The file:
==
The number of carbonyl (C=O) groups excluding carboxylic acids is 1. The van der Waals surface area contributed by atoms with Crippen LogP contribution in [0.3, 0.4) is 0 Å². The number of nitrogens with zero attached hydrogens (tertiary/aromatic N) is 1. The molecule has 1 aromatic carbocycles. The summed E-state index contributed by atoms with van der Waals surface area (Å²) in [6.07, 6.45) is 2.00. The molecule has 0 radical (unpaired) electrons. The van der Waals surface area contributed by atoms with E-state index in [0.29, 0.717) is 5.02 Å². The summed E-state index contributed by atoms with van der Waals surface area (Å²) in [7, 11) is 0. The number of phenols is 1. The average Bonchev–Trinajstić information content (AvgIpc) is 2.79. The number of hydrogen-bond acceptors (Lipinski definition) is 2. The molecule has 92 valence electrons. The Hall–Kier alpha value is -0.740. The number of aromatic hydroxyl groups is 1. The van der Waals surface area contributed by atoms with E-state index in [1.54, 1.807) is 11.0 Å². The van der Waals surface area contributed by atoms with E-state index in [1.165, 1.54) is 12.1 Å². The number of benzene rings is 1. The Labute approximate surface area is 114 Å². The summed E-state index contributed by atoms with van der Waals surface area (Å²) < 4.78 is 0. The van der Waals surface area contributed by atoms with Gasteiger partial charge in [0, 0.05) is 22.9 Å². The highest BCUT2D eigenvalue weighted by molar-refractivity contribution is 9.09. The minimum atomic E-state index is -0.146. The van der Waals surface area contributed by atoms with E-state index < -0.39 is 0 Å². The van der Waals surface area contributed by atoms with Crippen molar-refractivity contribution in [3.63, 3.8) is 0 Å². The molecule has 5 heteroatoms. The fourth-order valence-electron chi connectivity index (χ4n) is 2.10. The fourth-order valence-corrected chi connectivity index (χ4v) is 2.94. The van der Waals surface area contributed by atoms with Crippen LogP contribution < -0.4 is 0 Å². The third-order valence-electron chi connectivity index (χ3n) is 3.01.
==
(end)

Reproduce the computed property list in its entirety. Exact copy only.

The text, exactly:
The number of carbonyl (C=O) groups excluding carboxylic acids is 1. The van der Waals surface area contributed by atoms with Crippen LogP contribution in [0.3, 0.4) is 0 Å². The number of nitrogens with zero attached hydrogens (tertiary/aromatic N) is 1. The molecule has 1 aromatic carbocycles. The summed E-state index contributed by atoms with van der Waals surface area (Å²) in [6.07, 6.45) is 2.00. The molecule has 0 radical (unpaired) electrons. The van der Waals surface area contributed by atoms with E-state index in [0.29, 0.717) is 5.02 Å². The summed E-state index contributed by atoms with van der Waals surface area (Å²) in [7, 11) is 0. The number of phenols is 1. The average Bonchev–Trinajstić information content (AvgIpc) is 2.79. The number of hydrogen-bond acceptors (Lipinski definition) is 2. The molecule has 92 valence electrons. The Hall–Kier alpha value is -0.740. The number of aromatic hydroxyl groups is 1. The van der Waals surface area contributed by atoms with E-state index in [1.54, 1.807) is 11.0 Å². The van der Waals surface area contributed by atoms with E-state index in [1.165, 1.54) is 12.1 Å². The number of benzene rings is 1. The Labute approximate surface area is 114 Å². The summed E-state index contributed by atoms with van der Waals surface area (Å²) < 4.78 is 0. The van der Waals surface area contributed by atoms with Gasteiger partial charge in [0, 0.05) is 22.9 Å². The highest BCUT2D eigenvalue weighted by molar-refractivity contribution is 9.09. The minimum atomic E-state index is -0.146. The van der Waals surface area contributed by atoms with E-state index < -0.39 is 0 Å². The van der Waals surface area contributed by atoms with Crippen molar-refractivity contribution in [3.63, 3.8) is 0 Å². The molecule has 5 heteroatoms. The fourth-order valence-electron chi connectivity index (χ4n) is 2.10. The fourth-order valence-corrected chi connectivity index (χ4v) is 2.94. The van der Waals surface area contributed by atoms with Crippen LogP contribution < -0.4 is 0 Å². The third-order valence-electron chi connectivity index (χ3n) is 3.01.